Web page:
The Heritage Council, the local authorities and

    the Department of the Environment administer gener

    ous, but smaller grants schemes whose resources would

    barely pay for the scaffolding in the case of such huge

    buildings. The Minister's substantial grant aid to such

    places as Headfort, Westport and Russborough along

    with the cathedrals of Ennis and Christchurch in

    Dublin and to Duckett's Grove in Co Carlow, are espe

    cially important. As the Minister noted, it is not just

    money well spent, it is invested in the future. We have

    come a long way from the 1990s when small sums were

    eked out for essential repairs.

    Over the years, the state has received gifts of valu

    able properties, including Muckross House and Park,

    Glenveagh Castle and Estate and the Johnstown Castle

    and Estate in Co Wexford (Fig 1). Castletown House

    and Doneraile Court came to the state from the Irish

    Georgian Society, while Emo Court in Co Laois and

    Mount Congreve in Waterford are also held in trust for

    ^m the nation. Altamount Gardens were also gift

    ^m ed to the state and Russborough, though its

    ^m priceless art collection is now in the National

    ^m Gallery, is administered by a trust. It remains to

    ^m be seen how the new Irish Heritage Trust, also

    m funded by the government, will fit into the overall

    W scene and to see how its safety net will operate to *

    save vulnerable historic properties from being bro

    ken up or from falling prey to commercial demands.

    Fortunately the era of flashy interpretive centres,

    where often the architectural statement almost out

    weighs the significance of the site itself, appears to be

    over. In the late 20th century the state adopted these

    heritage tourism projects in an extraordinary way.

    Extraordinary because other European countries have

    never seen the need for them. There is no interpretive

    centre in Venice or even at Pompeii, nor is there any

    clamour to have one. People seem to enjoy contact with

    real and authentic objects and buildings from by-gone

    ages. Why, for instance, would a collection of paintings

    by Yeats in a Georgian house in Merrion Square not

    make a valuable addition to cultural tourism in Dublin?

    The idea that historic buildings are unsuitable for cer

    tain museum use is one that needs to be challenged.

    Paris makes a virtue of such projects, combining spe

    cial collections with historic houses.

    Why have we no museum of Dublin? The full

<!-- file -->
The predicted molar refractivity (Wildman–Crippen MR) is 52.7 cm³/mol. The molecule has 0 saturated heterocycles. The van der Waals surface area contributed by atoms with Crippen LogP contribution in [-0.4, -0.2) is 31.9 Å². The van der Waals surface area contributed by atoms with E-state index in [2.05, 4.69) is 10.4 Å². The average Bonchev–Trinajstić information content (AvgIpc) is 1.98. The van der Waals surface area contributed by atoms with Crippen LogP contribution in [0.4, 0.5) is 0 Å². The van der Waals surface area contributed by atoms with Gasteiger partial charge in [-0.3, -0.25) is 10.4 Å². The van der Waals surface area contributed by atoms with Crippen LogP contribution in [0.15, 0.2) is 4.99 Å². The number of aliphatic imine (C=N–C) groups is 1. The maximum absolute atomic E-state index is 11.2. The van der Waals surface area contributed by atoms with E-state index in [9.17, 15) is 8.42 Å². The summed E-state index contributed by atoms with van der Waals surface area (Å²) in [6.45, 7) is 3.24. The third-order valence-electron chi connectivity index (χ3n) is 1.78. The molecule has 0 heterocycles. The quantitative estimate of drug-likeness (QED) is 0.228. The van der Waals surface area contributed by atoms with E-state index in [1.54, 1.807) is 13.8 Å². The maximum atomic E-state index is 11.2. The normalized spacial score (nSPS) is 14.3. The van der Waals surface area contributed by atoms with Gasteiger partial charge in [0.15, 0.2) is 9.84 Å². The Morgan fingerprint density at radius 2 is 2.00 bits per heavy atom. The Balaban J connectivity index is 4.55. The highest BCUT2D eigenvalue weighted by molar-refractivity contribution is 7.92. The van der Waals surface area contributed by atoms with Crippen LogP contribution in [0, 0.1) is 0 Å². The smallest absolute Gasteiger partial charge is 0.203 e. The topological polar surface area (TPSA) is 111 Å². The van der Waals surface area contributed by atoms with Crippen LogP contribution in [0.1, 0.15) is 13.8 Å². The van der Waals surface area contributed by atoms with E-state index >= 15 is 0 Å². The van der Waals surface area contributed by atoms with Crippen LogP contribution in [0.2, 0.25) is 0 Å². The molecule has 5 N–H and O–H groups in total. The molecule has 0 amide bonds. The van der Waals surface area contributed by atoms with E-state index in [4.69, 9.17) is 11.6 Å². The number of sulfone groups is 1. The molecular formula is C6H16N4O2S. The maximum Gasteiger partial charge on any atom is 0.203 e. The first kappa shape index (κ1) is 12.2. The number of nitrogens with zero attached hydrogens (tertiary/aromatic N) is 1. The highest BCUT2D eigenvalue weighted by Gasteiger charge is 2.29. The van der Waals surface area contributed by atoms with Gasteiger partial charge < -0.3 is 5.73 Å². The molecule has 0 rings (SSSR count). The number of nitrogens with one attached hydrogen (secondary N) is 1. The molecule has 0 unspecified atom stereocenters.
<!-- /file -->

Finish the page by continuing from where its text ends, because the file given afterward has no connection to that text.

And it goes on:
story of our capital city needs to be presented to the

    public, but unlike most other European city adminis

    trations, Dublin City Council do not see it as their

    responsibility to provide a comprehensive 'Museum of

    Dublin'. Perhaps this is a project for the OPW in col

    laboration with the council, given that the OPW own

    a number of appropriate sites, such as Kevin Street

    Garda Station, which was the Archbishop's Palace, next

    to Marsh's Library and St Patrick's Cathedral.

    Alternatively a more novel 'city museum' might

    be developed incorporating eight or ten venues includ

    ing Dublin Castle, City Hall vaults, a business and

    traders' display in the Rates Office (former Newcomen

    ?i m

    17S? OPW

    The Office of PubUc Works OtftgnanO?machaPotbt?

    1 Johnstown Castle, Co Wexford

    2 Clonmacnoise, Co


    3 Tyrone House, Co Gal way

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  • 4 Portumna Castle, Co Gal way

    5 Collin's Barracks, Dublin


    Bank), Reads the Cutlers (Dublin's oldest shop),

    Shipping and Post history in the Custom House, an

    industrial site, tenement house, paintings, prints and

    ephemera in the presently closed Civic Museum in South

    William Street, a theatre museum with the re-construct

    ed Abbey Theatre facade (currently lying in a garden in

    Dalkey), or a 1916 and Irish nationalism collection in the

    GPO or Boland's Mills. A great deal of fascinating mate

    rial lies languishing in private and public collections and

    all that is needed is the drive to make it happen.

    In the reclaim of heritage the OPW should be able

    to remain outside merely commercial criteria. Many of

    its tasks cannot be immediately measured in account